Nanny State of the Week: Michigan becomes second state to lose its mind over beer label

By   /   September 7, 2015  /   News  /   No Comments

For the second time this year, a state has come to the conclusion babies and beer don’t mix.

And, yes, you shouldn’t be filling Junior’s bottle with ale, but that’s not what these states are saying.

Image via Flickr (Mike Mozart)

ENCOURAGING KIDS TO EAT OATMEAL: The label of Founders’ Breakfast Stout is illegal in the state of New Hampshire.

Michigan followed New Hampshire by banning the sale of Founders Brewery’s Oatmeal Breakfast Stout because a baby appears on the label. Note  the baby isn’t drinking beer or otherwise encouraging his fellow youngsters to engage in illegal and potentially dangerous activity — he’s just licking clean a bowl of oatmeal.

But that baby has now been thrown out with the bathwater – or with the last batch of beer, if you prefer.

The Grand Rapids-based brewery announced last week it was changing the label because state alcohol regulators took issue with the picture of a baby eating oatmeal, reported Michigan Live.

As we gear up for Stout Season, we’re also saying goodbye to a dear friend. The baby of Breakfast Stout is taking some time away from his crib after being booted from the label in our home state of Michigan. However, you’ll continue to see that familiar face in all other states within our distribution footprint – and soon,” read a note posted to the brewery’s website.

The new label features an empty bowl of oatmeal, but there’s no baby in sight. There’s also a note, apparently left behind by the little tyke, instructing curious consumers to call a phone number for more information on the missing child.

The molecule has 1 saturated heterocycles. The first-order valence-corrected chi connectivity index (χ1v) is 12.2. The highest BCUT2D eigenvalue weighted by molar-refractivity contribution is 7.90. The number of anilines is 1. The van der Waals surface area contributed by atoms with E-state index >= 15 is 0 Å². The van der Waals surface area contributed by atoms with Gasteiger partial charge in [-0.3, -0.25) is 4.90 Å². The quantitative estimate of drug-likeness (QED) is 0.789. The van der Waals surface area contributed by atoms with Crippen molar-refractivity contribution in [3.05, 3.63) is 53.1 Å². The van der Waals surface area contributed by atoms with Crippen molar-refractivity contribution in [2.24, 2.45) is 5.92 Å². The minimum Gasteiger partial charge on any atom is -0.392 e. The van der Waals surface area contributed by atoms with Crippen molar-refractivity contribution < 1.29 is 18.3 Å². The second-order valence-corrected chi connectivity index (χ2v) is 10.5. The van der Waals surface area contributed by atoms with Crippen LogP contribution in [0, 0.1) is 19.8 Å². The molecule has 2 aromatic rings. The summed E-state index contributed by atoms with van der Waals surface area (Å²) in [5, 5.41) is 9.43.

The phone number connects callers to a voicemail message, in which the babe explains he’s “currently not allowed in my home state of Michigan, so I’m hanging in the rest of the Founders distribution footprint this fall.”

It’s a funny solution to a problem caused by meddling state nannies who refuse to have a sense of humor about the beer’s label.

Michigan Liquor Control Commission rules say “an advertisement or label affixed to a container, covering, carton, or case of containers of alcoholic liquor shall not depict or make reference in any manner to minors.”

The brewery was fined $300 and had to remove all the offending bottles from its taproom last year, though the state did not pull the beer from liquor store shelves, according to Michigan Live.

After officials in New Hampshire last year threw a similar temper-tantrum over the label, a state lawmaker — who also happens to own a bar where he sells the beer from a nondescript tap without the image of the kid on it — sponsored a bill to amend the liquor code.

That bill passed but was vetoed by Gov. Maggie Hassan, who said allowing children on beer bottles wiould encourage children to start drinking.

Underage drinking can be a serious problem, and it’s understandable public officials would be concerned about it. But having a baby on a beer label is not the same as allowing beer companies to market their products to children.

What kid is going to start drinking stout anyway? It’s an acquired taste.

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